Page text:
Alison is a registered dietitian, board-certified in oncology nutrition, and a cancer thriver. Her expertise in oncology nutrition and personal experience with her own cancer diagnosis and its treatment provide her with the unique perspective of being able to relate to her clients on an entirely different level. Her content is consistently focused on evidence-based guidelines and seeks to increase the awareness of the power of nutrition to complement traditional cancer therapies.
Transitioning to a plant-based diet can be a daunting task, especially if you’re used to eating meat and dairy products. However, incorporating more plants into your diet can help reduce the risk of cancer and its recurrence while helping to reduce your carbon footprint. Here are five tips to help you make the transition to a plant-based diet.
It’s likely you’ve noticed an increase in plant-based or vegan options at virtually every restaurant and grocery store. Not only does a transition to plant-based help reduce one’s carbon footprint, it is also the recommended dietary pattern recommended by cancer agencies around the world.
The World Cancer Research Fund, American Institute for Cancer Research, and the American Cancer Society all recommend individuals focus on whole, plant-based foods to reduce the risk of cancer and its recurrence. The Third Expert Report states: “Make whole grains, vegetables, fruit, and pulses (legumes) such as beans and lentils a major part of your daily diet.” (1, 2)
A plant-based diet can mean eating a 100% plant-based, or simply focusing on incorporating more plants while consuming some animal-based products. Here at Wholesome, we don’t care what category you fall into as we’ll always encourage you to…
Eat more plants.
Since we made the journey from an omnivorous diet to a plant-based diet, we know it isn’t necessarily an easy journey. And it comes easier for some.
If you are seeking to fully transition to a 100% plant-based diet, or just center your diet around whole, plant-based foods here are some tips to start the transition.
It can be overwhelming to think about limiting or eliminating animal products. Many of us grew up eating meat, fish, dairy, etc. every day (just like we did). Stepping away from animal products cold-turkey is daunting.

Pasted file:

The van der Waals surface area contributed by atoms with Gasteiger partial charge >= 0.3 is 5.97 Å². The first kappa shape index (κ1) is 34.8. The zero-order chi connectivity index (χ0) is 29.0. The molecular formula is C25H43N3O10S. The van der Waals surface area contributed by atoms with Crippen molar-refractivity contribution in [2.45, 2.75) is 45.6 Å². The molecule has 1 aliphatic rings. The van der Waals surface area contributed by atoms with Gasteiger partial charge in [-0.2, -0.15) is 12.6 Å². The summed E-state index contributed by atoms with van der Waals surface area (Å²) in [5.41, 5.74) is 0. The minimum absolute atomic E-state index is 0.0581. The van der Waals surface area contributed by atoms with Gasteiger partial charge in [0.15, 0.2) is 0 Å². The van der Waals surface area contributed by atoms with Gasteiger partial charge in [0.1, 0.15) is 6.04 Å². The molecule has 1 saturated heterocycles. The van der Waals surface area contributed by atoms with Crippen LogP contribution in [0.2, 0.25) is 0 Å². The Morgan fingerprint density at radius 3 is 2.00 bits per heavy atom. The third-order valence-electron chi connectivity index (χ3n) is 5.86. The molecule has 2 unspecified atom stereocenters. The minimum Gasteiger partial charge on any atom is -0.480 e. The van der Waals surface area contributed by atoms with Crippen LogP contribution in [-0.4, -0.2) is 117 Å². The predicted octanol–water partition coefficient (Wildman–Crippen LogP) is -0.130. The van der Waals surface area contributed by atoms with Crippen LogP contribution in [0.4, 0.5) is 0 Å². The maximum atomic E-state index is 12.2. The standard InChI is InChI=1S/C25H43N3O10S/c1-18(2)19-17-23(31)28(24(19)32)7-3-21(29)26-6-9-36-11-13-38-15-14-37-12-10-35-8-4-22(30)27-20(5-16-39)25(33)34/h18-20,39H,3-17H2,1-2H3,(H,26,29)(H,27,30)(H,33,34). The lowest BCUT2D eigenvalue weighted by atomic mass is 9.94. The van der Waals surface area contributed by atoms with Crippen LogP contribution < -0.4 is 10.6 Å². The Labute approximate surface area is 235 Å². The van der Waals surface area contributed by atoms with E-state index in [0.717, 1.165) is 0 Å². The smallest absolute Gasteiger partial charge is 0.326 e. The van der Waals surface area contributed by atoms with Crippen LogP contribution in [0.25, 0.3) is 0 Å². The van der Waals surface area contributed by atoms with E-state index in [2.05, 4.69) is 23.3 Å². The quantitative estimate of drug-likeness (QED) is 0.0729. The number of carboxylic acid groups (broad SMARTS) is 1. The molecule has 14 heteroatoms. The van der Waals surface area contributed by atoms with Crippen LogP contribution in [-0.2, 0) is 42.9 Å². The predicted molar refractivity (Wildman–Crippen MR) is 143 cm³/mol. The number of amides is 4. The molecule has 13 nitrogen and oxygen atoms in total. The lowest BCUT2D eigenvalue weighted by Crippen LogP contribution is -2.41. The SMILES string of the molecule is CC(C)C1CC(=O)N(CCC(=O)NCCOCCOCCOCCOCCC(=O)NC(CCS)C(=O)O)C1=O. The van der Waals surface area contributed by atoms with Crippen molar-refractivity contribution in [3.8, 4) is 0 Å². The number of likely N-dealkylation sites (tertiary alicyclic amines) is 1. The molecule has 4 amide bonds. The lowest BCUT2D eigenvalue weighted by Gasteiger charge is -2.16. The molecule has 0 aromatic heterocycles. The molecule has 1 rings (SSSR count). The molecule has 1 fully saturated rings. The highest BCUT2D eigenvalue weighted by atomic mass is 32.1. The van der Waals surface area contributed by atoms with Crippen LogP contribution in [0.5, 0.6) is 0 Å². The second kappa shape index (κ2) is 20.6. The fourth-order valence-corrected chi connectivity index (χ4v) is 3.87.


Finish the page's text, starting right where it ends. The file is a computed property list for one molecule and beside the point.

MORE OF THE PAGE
Recall the plant-based diet is focused on whole, plant-based foods such as fruits, vegetables, whole grains, and legumes. It also recommends avoiding highly processed foods. So, before you remove animal products simply consider adding more whole, plant-based foods as they contain phytochemicals –cancer and disease fighting properties.
When you focus on what you can add, rather then what you “can’t have”, it will greatly improve your mindset.
Pro Tip: When you sit down for meals, take a look. Do you have a fruit and vegetable with each meal? Or, do you have two servings of vegetables? This simple focus can help improve your meals without too much thought.
Many individuals contemplating the transition to plant-based often worried they will be spending hours in the kitchen to creating nutritious and satisfying meals. The truth is, you don’t have to spend hours, sometimes only a few minutes is needed.
We find the best meals are simple and don’t require a recipe. Use your cooking experience, even if limited, to play with ingredients you have on hand. Use different cooking methods and flavorings and throw it all together. Viola!
Pro Tip: Our favorite way of making a nutritionally complete, easy meal includes the following 4 main food groups:
For example, roast sweet potatoes. Roast canned (and rinsed) chickpeas in approximately 2 tablespoons pure maple syrup. Roast a variety of your favorite veggies. Mix all together and add a side serving of fruit. Yum!
Many clients often get upset with themselves when they eat processed food, an animal product, or a treat and feel as though they have failed. This isn’t true at all!
When babies learn to walk, it is a slow steady progression. When you learn to throw a baseball for the first time, you likely don’t have the perfect form right away. In fact, when you learn any new skill, there is a learning curve. This process is no different. Practice is essential, and perfecting improving the skill takes time.
Pro Tip: Consider your current diet. Do you include dairy 3x per day? Do you eat meat every day of the week? Consider making small changes and alter the goal as you progress. Aim to eat dairy only 2x per day or meat 5x per week. Small changes lead to big strides.
Many of us have a few favorite foods that are likely whole, plant-based foods. Do you like potatoes? Deliciously summer ripened berries? Grilled vegetables? What about a comforting chili?
It’s likely some of your favorite foods already fit into your new lifestyle — they just might need a little tweaking. Start with these before necessarily trying new foods. There is no reason to mess too much with a perfectly good classic!
Grace is defined as “courteous goodwill”. Often times, we forget to provide ourselves with this goodwill.
If your best friend was embarking on a new experience, how would you encourage him or her? Do you do the same for yourself? For many of us, the answer is no.
When focused on improving your diet and lifestyle, give yourself the gift of grace. Know there will be times when you don’t get it exactly right. Learn from those times and consider how you could have made the situation better.
And when you do get it ‘right’, celebrate the small victories. Because life is too short to not celebrate the little things.
Post Updated April 2023